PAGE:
From High Rises to the High Seas: How a Jakarta Expat Conquered the Atlantic

“The finish was the day I’ll never forget. The atmosphere coming in was incredible,” Allan reminisced. “We had the Antiguan Coastguard escort us in with loads of other small boats, the superyachts were sounding their horns, there were people cheering. It was all quite overwhelming to be honest.”

Separation from family was hard, as James said, ‘’We had a satellite phone on board so I could call my wife and girls Wednesdays and Saturdays, but apart from that, we had no internet networks or social media.

Looking back at the challenges he faced during the trial, he went on to say, “The real low was when we hit head winds in the middle of the race and had to put our power anchor out – we couldn’t go anywhere and then realised it was going to take three or four days longer than we had anticipated. That period was when our spirits were at their lowest.”

“Sometimes I found the night rows quite tough. When you’re getting out of your cabin and there are no stars, you can’t see the difference between the sea and the sky.” He recalled, “It’s as if you’ve stepped into a black box. You can’t see the waves and then you just get smashed by one.

“We were trying to summarise what the night rows were like and I would say it was a combination of white-water rafting, bumper cars, and turbulence in a plane all rolled into one,” he noted in good spirits. “The waves were massive; we were rowing backwards and it was like a double-decker bus coming at you. The sea goes up and down and it was like you were looking down a steep hill one moment and then you were at the bottom of it, over and over again.”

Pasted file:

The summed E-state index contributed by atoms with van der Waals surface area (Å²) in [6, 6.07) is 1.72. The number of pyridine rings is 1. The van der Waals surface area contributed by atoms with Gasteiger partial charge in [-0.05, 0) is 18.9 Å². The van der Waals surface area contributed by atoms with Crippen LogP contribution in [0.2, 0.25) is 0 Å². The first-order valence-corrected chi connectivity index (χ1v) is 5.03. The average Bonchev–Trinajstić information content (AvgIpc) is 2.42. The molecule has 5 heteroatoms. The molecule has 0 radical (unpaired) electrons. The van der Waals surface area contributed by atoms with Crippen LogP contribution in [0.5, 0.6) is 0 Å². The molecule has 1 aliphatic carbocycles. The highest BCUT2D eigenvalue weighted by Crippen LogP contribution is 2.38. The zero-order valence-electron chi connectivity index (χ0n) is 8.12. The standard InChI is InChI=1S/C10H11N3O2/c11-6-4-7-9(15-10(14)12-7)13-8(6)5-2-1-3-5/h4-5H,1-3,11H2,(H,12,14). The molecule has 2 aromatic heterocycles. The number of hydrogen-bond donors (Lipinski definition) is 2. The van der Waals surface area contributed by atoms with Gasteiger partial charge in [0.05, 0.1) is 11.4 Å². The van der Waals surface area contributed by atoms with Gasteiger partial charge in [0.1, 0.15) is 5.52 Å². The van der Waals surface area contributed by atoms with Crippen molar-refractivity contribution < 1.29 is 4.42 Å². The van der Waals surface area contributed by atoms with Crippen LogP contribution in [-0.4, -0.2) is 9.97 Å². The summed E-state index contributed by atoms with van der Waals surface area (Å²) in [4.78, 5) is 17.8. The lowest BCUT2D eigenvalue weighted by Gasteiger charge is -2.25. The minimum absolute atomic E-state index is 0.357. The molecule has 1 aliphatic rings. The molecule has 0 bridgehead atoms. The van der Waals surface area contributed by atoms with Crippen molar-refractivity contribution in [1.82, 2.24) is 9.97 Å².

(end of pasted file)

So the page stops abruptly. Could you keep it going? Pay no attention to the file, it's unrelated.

‘’Where we got real speed was when we surfed down the waves and if we caught it right, we could get up to 11.8 knots (14mph). We always tried to keep above 3 knots per hour (4mph), that way you’re doing 75-85 nautical miles (76-97 miles) a day, which is good stuff,” said James.

“We definitely took the scenic route! We saw orca whales and on the second to last day, we had an orca whale 15 metres from the boat with her baby. Another day, we saw three minke whales; they’re brown and very rare so that was fantastic,” the memories flooding back.

‘’We were also regularly slapped in the face with flying fish, we saw dolphins and one of the most amazing things I saw was a marlin flying out right next to me and chasing a smaller fish across the water, it was like watching a cartoon.’’

Despite an intake of around 5,500 calories a day, with a jet boiler to heat packet food and plenty of snacks, sweets, nuts, and protein shakes, James lost nearly a stone in weight on the journey, while crewmates Stewart dropped 1.6 stones and Burnet – who was seasick for the first two weeks – shed 2.6 stones. Stone, the biggest man on board, lost more than three stones.

James said, “Because we thought we’d do it in under 40 days, we were running out of food, we literally ate our last meals on the last day but at least we didn’t break into our emergency rations.’’

At the end James was given a compilation video of congratulatory messages from family, friends, and even famous author and much-decorated SAS veteran Andy McNab, a friend of a friend, who bantered that the former Honourable Artillery Company regiment soldier was being ‘’too Royal Marines’’.

There were also Christmas videos and letters from family and friends which gave James and the crew a huge boost during ‘’the challenge of our lives’’.